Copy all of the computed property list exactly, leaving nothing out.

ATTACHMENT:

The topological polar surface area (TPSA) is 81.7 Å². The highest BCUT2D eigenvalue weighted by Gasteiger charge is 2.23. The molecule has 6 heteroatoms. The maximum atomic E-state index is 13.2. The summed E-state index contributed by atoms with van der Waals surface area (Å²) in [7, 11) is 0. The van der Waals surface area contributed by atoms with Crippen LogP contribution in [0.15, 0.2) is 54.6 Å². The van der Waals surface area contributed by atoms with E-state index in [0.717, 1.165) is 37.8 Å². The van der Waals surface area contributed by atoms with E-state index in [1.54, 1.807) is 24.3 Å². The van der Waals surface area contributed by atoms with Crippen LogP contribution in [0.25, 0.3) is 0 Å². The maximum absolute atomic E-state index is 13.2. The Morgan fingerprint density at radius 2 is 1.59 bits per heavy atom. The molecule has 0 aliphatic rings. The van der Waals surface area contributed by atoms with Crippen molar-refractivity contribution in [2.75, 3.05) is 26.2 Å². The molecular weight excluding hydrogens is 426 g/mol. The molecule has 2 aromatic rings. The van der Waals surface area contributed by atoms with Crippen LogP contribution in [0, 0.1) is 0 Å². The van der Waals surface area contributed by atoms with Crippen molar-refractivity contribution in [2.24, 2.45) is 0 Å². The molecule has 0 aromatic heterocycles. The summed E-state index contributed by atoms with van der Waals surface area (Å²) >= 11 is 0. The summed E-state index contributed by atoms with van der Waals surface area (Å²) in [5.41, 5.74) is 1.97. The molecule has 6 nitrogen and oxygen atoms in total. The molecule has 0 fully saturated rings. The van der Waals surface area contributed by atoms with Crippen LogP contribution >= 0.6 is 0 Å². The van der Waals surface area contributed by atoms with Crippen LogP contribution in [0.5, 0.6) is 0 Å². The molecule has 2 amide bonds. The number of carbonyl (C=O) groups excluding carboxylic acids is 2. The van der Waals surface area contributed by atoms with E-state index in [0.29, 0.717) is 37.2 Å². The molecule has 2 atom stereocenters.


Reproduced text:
The topological polar surface area (TPSA) is 81.7 Å². The highest BCUT2D eigenvalue weighted by Gasteiger charge is 2.23. The molecule has 6 heteroatoms. The maximum atomic E-state index is 13.2. The summed E-state index contributed by atoms with van der Waals surface area (Å²) in [7, 11) is 0. The van der Waals surface area contributed by atoms with Crippen LogP contribution in [0.15, 0.2) is 54.6 Å². The van der Waals surface area contributed by atoms with E-state index in [0.717, 1.165) is 37.8 Å². The van der Waals surface area contributed by atoms with E-state index in [1.54, 1.807) is 24.3 Å². The van der Waals surface area contributed by atoms with Crippen LogP contribution in [0.25, 0.3) is 0 Å². The maximum absolute atomic E-state index is 13.2. The Morgan fingerprint density at radius 2 is 1.59 bits per heavy atom. The molecule has 0 aliphatic rings. The van der Waals surface area contributed by atoms with Crippen molar-refractivity contribution in [2.75, 3.05) is 26.2 Å². The molecular weight excluding hydrogens is 426 g/mol. The molecule has 2 aromatic rings. The van der Waals surface area contributed by atoms with Crippen LogP contribution in [0, 0.1) is 0 Å². The van der Waals surface area contributed by atoms with Crippen molar-refractivity contribution in [2.24, 2.45) is 0 Å². The molecule has 0 aromatic heterocycles. The summed E-state index contributed by atoms with van der Waals surface area (Å²) >= 11 is 0. The summed E-state index contributed by atoms with van der Waals surface area (Å²) in [5.41, 5.74) is 1.97. The molecule has 6 nitrogen and oxygen atoms in total. The molecule has 0 fully saturated rings. The van der Waals surface area contributed by atoms with Crippen LogP contribution >= 0.6 is 0 Å². The van der Waals surface area contributed by atoms with Crippen LogP contribution in [0.5, 0.6) is 0 Å². The molecule has 2 amide bonds. The number of carbonyl (C=O) groups excluding carboxylic acids is 2. The van der Waals surface area contributed by atoms with E-state index in [0.29, 0.717) is 37.2 Å². The molecule has 2 atom stereocenters.